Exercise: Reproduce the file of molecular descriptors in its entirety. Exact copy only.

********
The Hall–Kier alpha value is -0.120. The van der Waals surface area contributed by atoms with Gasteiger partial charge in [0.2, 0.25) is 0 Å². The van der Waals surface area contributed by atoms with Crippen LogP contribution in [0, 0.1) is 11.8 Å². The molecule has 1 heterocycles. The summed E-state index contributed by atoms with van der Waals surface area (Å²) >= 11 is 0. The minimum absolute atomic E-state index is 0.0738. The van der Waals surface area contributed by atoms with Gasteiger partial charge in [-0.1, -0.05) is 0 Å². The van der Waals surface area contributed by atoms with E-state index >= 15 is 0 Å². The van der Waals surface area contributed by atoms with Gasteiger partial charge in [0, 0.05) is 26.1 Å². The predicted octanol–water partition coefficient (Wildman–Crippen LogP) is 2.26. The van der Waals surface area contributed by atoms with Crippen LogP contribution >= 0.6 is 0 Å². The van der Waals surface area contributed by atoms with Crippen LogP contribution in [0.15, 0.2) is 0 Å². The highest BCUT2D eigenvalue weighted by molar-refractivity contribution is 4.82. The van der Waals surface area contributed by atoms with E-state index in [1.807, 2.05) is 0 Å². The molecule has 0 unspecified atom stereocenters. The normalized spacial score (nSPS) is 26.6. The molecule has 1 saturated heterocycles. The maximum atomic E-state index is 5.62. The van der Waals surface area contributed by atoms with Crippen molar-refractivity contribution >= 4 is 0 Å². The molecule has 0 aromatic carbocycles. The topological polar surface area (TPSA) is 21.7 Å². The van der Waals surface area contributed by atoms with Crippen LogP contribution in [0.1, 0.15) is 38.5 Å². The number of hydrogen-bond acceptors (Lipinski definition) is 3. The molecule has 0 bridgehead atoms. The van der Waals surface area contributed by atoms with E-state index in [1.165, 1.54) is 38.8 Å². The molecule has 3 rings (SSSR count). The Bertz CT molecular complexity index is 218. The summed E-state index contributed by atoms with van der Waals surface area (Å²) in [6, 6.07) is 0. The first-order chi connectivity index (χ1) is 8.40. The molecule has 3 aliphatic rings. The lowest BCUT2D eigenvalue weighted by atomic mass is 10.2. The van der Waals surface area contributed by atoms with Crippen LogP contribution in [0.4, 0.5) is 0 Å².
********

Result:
The Hall–Kier alpha value is -0.120. The van der Waals surface area contributed by atoms with Gasteiger partial charge in [0.2, 0.25) is 0 Å². The van der Waals surface area contributed by atoms with Crippen LogP contribution in [0, 0.1) is 11.8 Å². The molecule has 1 heterocycles. The summed E-state index contributed by atoms with van der Waals surface area (Å²) >= 11 is 0. The minimum absolute atomic E-state index is 0.0738. The van der Waals surface area contributed by atoms with Gasteiger partial charge in [-0.1, -0.05) is 0 Å². The van der Waals surface area contributed by atoms with E-state index >= 15 is 0 Å². The van der Waals surface area contributed by atoms with Gasteiger partial charge in [0, 0.05) is 26.1 Å². The predicted octanol–water partition coefficient (Wildman–Crippen LogP) is 2.26. The van der Waals surface area contributed by atoms with Crippen LogP contribution >= 0.6 is 0 Å². The van der Waals surface area contributed by atoms with Crippen LogP contribution in [0.15, 0.2) is 0 Å². The highest BCUT2D eigenvalue weighted by molar-refractivity contribution is 4.82. The van der Waals surface area contributed by atoms with E-state index in [1.807, 2.05) is 0 Å². The molecule has 0 unspecified atom stereocenters. The normalized spacial score (nSPS) is 26.6. The molecule has 1 saturated heterocycles. The maximum atomic E-state index is 5.62. The van der Waals surface area contributed by atoms with Crippen molar-refractivity contribution >= 4 is 0 Å². The molecule has 0 aromatic carbocycles. The topological polar surface area (TPSA) is 21.7 Å². The van der Waals surface area contributed by atoms with Crippen LogP contribution in [0.1, 0.15) is 38.5 Å². The number of hydrogen-bond acceptors (Lipinski definition) is 3. The molecule has 0 bridgehead atoms. The van der Waals surface area contributed by atoms with E-state index in [1.165, 1.54) is 38.8 Å². The molecule has 3 rings (SSSR count). The Bertz CT molecular complexity index is 218. The summed E-state index contributed by atoms with van der Waals surface area (Å²) in [6, 6.07) is 0. The first-order chi connectivity index (χ1) is 8.40. The molecule has 3 aliphatic rings. The lowest BCUT2D eigenvalue weighted by atomic mass is 10.2. The van der Waals surface area contributed by atoms with Crippen LogP contribution in [0.4, 0.5) is 0 Å².